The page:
The way everything was shot and the way Bob Odenkirk works is phenomenal. The guy really knows how to elevate a scene. There was a moment where we did a hard reset, a good 30-minute reset, they had to clear his shirt of dirt and such. And Bob jumped right back into it on the ground, crawling to the car like that! I thought, “Wow this guy logs back in so quickly!” A good thirty minutes, Bob just takes a sip of water. Within a split second when Vince said “We’re going hot. We’re going to spit fire” Bob is dialed back in. It was truly amazing to see that kind of sharp talent. I think we can both agree and appreciate, that he had to really step up. Jimmy had a situation that Saul had put him through. And now it’s Jimmy who’s got to deal with it.Gabriel ‘G-Rod’ Rodriguez in shootout as El Jefe while Jimmy McGill/Saul Goodman [Bob Odenkirk] crawls on ground – Better Call Saul Season 5 Episode 8 “Bagman” – GIF Credit via AMC
He had to really sell that Jimmy is in a f****d up situation and really elevate it. So, that the sense of fear would really come through. We know the guy is talented but to do it so quickly after over a thirty-minute reset process that pulls you out of it, to dial it back in two seconds is just amazing to see.
I thought there was so much incredible body language in this scene. You could practically watch it on mute and it would still come across. First when you grab the key out of Jimmy’s hand… And especially when the ‘Jefe’ gives the universally understood signal to ‘cut off his head.’ What went into crafting that major moment?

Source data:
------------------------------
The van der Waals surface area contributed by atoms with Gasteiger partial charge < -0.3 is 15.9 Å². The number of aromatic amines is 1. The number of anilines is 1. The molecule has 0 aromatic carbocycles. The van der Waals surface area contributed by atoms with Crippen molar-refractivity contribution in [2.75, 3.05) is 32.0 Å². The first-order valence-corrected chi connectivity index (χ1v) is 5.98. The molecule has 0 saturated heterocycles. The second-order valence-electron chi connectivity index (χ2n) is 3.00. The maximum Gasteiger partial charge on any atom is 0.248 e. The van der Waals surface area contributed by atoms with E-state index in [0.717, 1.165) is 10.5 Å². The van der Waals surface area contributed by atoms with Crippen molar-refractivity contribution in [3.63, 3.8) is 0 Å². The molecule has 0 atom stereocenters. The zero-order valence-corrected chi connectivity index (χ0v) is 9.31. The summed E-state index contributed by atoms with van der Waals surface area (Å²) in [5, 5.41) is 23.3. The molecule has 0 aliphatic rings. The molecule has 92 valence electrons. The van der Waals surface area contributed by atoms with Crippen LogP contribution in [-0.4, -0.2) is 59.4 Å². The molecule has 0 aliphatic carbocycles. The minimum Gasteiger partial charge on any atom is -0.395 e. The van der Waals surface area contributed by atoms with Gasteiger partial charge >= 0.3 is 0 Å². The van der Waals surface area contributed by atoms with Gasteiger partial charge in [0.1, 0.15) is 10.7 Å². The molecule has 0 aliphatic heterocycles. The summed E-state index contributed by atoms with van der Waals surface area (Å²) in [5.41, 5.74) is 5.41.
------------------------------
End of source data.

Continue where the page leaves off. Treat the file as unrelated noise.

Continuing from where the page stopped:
When I signal Kenneth Trujillo (Matedor) to kill in a way that Vince wanted to deliver, “Less is more”. The ‘Jefe’ goes for the money, he breaks a smile, he’s thrilled, can’t believe it. You’re done with this guy. You’re done, just signal your guy to kill him, what are you going to do? Vince gave me a bit of creative liberty there, which is where that motion you’re talking about came from. I say Épale which means “Hey!” in Spanish over in Venezuela, where I’m from. Then I’m back to the money.Gabriel ‘G-Rod’ Rodriguez as El Jefe signals Jimmy McGill/Saul Goodman’s [Bob Odenkirk] fate – Better Call Saul Season 5 Episode 8 “Bagman” – GIF Credit via AMC
It’s cool that they kept that in because I’ve had Venezuelas reach out to me and say “Oh you must have been a Venezuelan cartel!” Because we don’t really know anything about this mysterious cartel other then I’m the Jefe of it.
How do you feel about Stanley Kubrick style ‘take as many takes as needed until it’s perfect’ directing as an actor?
I love it! That’s what you saw with Vince and this scene. When you’re looking at a setup that takes thirty minutes just to get Jimmy in the right angle when he’s walking to that rear view mirror… Just to get that 1-2 seconds shot of that angle. Taking in 30-45 minutes of resetting to shoot it not once, twice, three I think it was four times, you’re thinking alright this guy has a vision.Gabriel ‘G-Rod’ Rodriguez as El Jefe signals Jimmy McGill/Saul Goodman [Bob Odenkirk] to get out of the car – Better Call Saul Season 5 Episode 8 “Bagman” – GIF Credit via AMC
He wants to have an arsenal of coverage, so when editing comes around, he has it all and then some! That was cool to experiment. I started my career in this business in ’09 and I have yet to see somebody who’s out to create that arsenal of coverage like Vince.Gabriel ‘G-Rod’ Rodriguez motions Jimmy McGill/Saul Goodman (Bob Odenkirk) as El Jefe to get out of the car on Better Call Saul Season 5 Episode 8 “Bagman” Screenshot Photo Credit: AMC